With the implementation date for changes to the F-gas regulations almost upon us, it is perhaps not surprising that at the major industry show just two months before the event this should be the hot topic of conversation.

That was certainly the case yesterday, from compressor manufacturer Bitzer’s opening press conference to refrigerant supplier Dehon’s close of show 140th birthday celebrations.

Although boasting 18 new products at the show, the German compressor giant used it’s opening-day press conference to emphasise its research and development philosophy. Predictably, a major part of this is the development of compressors and products to use with the new low GWP refrigerants. Tied with this is the simultaneous desire to increase efficiency at both full and part load, while looking to improve reliability by looking at the user-friendliness of its equipment in both design and service.

The compressor manufacturers are faced with a large number of new HFO-based refrigerant blends coming to the market and Rainer Große-Kracht, Bitzer’s chief technology officer, revealed that they were showing good compatibility and efficiency and said they had not experienced any major issues with these new gases.

There is also the possibility that these blends will provide a “drop-in” replacement for R134a for those wishing to make a switch in the future. It was also revealed that Bitzer was in contact with a lot of oems testing R32, the new potential alternative to R410A.

On the subject of R32, it might have been expected that the major air conditioning manufacturers may have made more of their pending equipment introductions running on this gas. Daikin had one of its R32 Ururu Sarara splits on the stand but only Fujitsu, with a similar split, there purely for demonstration purposes, showed any overt display of R32 intentions.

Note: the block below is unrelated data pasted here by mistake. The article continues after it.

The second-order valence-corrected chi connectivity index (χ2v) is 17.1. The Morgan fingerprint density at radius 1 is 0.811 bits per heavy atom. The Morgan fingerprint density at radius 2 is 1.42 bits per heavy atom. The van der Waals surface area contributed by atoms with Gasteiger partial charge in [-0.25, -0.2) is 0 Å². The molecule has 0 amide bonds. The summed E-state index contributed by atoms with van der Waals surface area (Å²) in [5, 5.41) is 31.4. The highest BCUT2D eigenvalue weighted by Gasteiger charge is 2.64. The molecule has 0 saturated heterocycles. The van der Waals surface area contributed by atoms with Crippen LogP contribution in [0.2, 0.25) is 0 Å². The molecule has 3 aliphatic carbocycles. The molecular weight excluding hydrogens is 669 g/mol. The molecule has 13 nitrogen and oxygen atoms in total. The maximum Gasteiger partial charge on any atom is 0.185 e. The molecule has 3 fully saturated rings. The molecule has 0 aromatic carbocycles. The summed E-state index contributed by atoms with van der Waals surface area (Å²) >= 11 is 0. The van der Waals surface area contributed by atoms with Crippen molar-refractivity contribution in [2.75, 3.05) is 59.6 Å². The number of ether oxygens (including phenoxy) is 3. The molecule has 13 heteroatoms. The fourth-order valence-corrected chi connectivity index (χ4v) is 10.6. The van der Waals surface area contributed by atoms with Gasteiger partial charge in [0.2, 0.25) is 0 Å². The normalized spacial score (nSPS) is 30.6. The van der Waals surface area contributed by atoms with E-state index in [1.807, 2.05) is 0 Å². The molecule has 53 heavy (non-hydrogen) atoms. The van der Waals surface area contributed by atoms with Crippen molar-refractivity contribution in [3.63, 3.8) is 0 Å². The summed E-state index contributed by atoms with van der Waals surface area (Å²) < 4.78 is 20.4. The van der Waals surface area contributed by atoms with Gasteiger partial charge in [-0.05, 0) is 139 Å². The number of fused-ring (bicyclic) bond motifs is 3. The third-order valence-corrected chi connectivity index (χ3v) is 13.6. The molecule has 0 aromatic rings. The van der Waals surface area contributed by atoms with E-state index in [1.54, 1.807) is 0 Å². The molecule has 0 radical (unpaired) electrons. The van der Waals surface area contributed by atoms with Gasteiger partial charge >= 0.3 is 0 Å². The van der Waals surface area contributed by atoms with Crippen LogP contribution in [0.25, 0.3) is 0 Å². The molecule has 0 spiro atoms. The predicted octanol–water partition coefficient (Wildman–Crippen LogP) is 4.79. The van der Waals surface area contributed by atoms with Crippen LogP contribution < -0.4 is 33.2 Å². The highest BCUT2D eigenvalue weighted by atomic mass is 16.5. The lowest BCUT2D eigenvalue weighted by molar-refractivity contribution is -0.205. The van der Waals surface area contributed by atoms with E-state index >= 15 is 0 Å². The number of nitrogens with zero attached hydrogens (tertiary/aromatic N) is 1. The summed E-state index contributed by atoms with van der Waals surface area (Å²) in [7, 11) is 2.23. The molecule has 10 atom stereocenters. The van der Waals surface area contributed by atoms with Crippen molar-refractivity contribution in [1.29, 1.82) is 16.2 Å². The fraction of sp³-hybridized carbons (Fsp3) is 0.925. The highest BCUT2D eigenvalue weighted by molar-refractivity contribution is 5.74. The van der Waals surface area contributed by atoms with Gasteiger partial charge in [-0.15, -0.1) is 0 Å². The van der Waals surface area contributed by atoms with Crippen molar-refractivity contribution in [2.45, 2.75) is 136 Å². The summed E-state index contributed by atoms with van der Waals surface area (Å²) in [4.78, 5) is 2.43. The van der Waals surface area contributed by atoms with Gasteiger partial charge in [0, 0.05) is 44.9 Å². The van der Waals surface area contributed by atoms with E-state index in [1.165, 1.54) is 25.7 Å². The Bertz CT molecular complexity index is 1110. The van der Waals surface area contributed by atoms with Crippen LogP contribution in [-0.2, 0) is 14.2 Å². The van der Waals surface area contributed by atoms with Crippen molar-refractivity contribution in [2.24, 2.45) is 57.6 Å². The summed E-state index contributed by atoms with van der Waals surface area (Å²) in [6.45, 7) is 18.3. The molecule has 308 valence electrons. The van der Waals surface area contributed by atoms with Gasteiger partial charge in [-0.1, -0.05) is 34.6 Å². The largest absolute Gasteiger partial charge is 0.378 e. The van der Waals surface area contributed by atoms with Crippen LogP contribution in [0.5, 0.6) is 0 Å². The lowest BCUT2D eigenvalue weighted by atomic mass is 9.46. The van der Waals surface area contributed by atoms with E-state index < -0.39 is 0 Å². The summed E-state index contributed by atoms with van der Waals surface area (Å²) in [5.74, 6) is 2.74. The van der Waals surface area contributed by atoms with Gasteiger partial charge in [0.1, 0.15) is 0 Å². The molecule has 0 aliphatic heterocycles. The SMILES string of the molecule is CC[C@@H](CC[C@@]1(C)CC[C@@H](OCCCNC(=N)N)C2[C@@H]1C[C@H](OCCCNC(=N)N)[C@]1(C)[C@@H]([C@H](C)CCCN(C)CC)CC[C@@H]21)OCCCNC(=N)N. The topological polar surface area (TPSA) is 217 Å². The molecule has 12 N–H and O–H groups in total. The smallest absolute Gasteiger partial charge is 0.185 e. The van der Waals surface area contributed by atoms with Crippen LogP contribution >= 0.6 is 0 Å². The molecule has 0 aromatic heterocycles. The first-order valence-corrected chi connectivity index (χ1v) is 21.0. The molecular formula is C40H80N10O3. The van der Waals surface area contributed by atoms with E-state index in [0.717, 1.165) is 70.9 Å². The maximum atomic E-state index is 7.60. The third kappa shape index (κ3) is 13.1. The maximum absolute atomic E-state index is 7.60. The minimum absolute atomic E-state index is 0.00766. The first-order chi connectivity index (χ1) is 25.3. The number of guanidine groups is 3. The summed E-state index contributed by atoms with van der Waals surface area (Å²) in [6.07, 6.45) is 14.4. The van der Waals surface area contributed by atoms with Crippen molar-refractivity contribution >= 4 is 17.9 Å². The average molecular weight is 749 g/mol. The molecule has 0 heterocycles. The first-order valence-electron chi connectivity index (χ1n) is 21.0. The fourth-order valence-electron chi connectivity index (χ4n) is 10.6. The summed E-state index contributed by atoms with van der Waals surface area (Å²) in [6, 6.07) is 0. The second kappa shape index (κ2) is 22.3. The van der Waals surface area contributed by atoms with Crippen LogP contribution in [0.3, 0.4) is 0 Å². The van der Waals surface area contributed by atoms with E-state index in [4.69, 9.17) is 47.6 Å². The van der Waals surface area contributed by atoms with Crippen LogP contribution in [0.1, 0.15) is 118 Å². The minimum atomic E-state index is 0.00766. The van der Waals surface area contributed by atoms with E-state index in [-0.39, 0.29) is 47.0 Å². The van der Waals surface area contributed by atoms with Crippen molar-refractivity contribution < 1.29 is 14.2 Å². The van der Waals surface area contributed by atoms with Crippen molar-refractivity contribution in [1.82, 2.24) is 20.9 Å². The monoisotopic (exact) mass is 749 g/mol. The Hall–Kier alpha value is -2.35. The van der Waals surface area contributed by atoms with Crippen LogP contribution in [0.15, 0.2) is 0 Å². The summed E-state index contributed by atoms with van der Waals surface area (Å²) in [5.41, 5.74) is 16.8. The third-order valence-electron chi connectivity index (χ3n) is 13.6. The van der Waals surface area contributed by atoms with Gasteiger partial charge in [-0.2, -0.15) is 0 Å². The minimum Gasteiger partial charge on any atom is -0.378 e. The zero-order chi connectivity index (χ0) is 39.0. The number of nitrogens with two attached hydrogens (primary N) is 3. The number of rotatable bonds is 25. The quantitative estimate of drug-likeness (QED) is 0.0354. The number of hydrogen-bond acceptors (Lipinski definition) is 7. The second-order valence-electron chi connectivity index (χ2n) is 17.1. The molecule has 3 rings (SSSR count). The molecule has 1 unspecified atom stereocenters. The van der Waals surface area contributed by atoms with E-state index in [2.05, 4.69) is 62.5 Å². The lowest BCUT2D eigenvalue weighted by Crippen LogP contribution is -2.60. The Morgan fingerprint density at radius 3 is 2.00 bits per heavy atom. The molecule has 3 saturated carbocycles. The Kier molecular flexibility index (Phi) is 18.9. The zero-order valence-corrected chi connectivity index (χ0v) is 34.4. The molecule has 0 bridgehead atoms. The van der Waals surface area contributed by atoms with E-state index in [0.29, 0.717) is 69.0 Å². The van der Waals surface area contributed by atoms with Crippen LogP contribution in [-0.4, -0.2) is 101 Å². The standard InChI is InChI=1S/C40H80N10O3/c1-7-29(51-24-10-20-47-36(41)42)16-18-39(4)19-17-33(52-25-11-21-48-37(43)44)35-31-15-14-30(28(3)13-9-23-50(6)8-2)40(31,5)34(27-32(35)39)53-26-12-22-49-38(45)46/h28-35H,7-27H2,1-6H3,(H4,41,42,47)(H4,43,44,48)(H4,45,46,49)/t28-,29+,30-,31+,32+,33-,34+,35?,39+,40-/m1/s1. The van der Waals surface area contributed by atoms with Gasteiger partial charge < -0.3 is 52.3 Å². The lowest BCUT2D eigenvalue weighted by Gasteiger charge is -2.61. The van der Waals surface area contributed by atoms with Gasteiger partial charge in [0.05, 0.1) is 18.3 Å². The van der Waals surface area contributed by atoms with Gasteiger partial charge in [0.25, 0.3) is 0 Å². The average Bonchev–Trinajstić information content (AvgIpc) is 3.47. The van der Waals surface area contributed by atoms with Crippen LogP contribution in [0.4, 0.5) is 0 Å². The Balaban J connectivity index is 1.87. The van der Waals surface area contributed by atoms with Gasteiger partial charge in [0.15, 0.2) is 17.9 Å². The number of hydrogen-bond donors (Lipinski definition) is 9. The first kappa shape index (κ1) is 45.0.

Refrigerant manufacturer DuPont revealed that it currently has more than a dozen HFO-based blends in its radar. These include R407A and R407F, that it sees as interim solutions for retrofitting R404A systems.

As first revealed by the Cooling Post in June, Trane has produced the first centrifugal chiller running on the pure HFO 1233zd(E). The introduction of its Series E CenTraVac was the result of a long collaboration with refrigerant manufacturer Honeywell and, as an alternative to current R123 chillers, could open up new potential for this highly efficient technology in Europe.

Tecumseh also majored on the developments it has made to incorporate the move to lower GWP gases with a complete line of fully hermetic compressors running on R290, condensing units, evaporator coils and heat pumps.

Finally, celebrations on the Climalife Dehon stand where the French chemical company celebrated its 140th anniversary. Also announced was a new smartphone app which will provide quick and easy answers to the calculations that engineers will need to make now that the new F-gas regulations are based on CO2 equivalents rather than charge sizes. More on that shortly.